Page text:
Friday, September 05, 2008

Saturday 16th November 1940

We left our position last Thursday and bivouacked across the railway, near Sidihanaish Station. The 25th RHA moved in; and as we lay huddled in our blankets we chuckled – they were Regulars, but “shaky”. Each time an Iti plane's engine droned – and that was often – frantic alarm whistles sounded. We could imagine the 25th huddling into the slit trenches we'd dug, listening anxiously to that distant droning.

Friday night, bivouac in semi-fertile country near the Nile Delta. I didn't notice this patch of land on the way up, as I was asleep. I must have been asleep longer than I had thought! During the night there was a raid on Alexandria. We lay and watched the anti-aircraft shells bursting. This morning we came on again leaving that “Matruh” signpost behind us and taking the road marked “Le Caire”.

Stopped for lunch (the usual foul tea, hard biscuit and marmalade, with a small portion of tinned salmon) in the middle of the desert. Reached Cairo's outskirts in late afternoon and were met by an MP who ordered the convoy to get into close formation – about three yards between vehicles. This shook us, after all the 180 yards distance and dispersion which we'd become so proficient in.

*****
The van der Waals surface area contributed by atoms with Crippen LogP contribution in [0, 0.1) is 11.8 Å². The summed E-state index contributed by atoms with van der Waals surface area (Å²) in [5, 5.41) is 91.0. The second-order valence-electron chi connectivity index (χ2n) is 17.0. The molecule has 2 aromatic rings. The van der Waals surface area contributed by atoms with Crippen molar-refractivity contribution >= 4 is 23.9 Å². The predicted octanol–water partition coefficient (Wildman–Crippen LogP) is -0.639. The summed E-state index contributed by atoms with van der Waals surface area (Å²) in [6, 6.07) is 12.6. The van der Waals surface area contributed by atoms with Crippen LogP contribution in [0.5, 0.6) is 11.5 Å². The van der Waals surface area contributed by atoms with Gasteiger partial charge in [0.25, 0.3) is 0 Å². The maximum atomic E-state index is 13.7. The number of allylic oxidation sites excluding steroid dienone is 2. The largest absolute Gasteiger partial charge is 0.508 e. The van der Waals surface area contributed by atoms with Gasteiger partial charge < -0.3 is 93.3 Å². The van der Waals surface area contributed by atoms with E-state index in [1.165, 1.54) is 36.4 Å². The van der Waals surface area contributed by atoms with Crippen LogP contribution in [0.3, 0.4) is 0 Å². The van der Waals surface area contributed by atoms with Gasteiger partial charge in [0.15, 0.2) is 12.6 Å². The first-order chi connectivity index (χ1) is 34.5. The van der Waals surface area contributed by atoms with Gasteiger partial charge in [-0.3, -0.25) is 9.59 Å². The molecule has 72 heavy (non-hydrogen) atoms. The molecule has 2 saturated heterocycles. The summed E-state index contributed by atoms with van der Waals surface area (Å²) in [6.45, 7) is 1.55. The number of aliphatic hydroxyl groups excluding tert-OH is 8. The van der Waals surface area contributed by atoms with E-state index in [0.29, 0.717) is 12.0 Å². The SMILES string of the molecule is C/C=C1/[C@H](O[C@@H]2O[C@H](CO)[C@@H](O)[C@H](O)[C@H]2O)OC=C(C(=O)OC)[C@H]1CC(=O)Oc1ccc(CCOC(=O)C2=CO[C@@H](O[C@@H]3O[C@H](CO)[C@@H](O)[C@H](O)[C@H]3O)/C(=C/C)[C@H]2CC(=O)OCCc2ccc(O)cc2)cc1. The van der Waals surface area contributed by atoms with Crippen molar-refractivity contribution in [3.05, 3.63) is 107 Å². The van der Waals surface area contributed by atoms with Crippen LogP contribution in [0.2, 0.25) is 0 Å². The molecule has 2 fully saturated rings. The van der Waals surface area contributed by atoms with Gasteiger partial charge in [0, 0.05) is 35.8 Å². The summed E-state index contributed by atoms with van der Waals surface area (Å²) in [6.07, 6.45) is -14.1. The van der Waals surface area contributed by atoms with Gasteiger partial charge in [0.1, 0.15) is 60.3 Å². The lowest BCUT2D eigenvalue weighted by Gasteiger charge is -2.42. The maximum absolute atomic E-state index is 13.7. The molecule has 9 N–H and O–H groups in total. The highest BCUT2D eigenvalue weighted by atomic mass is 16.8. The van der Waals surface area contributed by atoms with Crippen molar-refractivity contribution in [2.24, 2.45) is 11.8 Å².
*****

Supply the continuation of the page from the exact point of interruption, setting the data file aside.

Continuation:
Quite a triumphal procession through Cairo – dozens of guns and vehicles all dusty, and with unkempt -looking personnel. The convoy looked as though it had come from the Western Desert. However, as we turned south along the Nile and drew further away from Cairo, whilst it grew cold and dark, our spirits sank. About 25 miles it seemed to Helwan Camp, in a desolate, miniature desert. M1 ran down a bank and nearly turned over. M1 personnel were fed-up... But it was a camp of huts. There are 14 of us in this one tonight. Sleeping on bed boards on concrete floors... As soon as I'd got my kit in, I found the NAAFI and went over there with Tubby Cartwright. We were soon joined by Jack Chenery. Sat at a table and had six eggs, two helpings of mashed potatoes and three cups of marvellous tea – and two slices of bread and butter!

9p.m. I'll turn in now. And with this return to a semblance of civilisation, I end Twilight 1940.

It's been a short Twilight but then the twilight out here is very brief...


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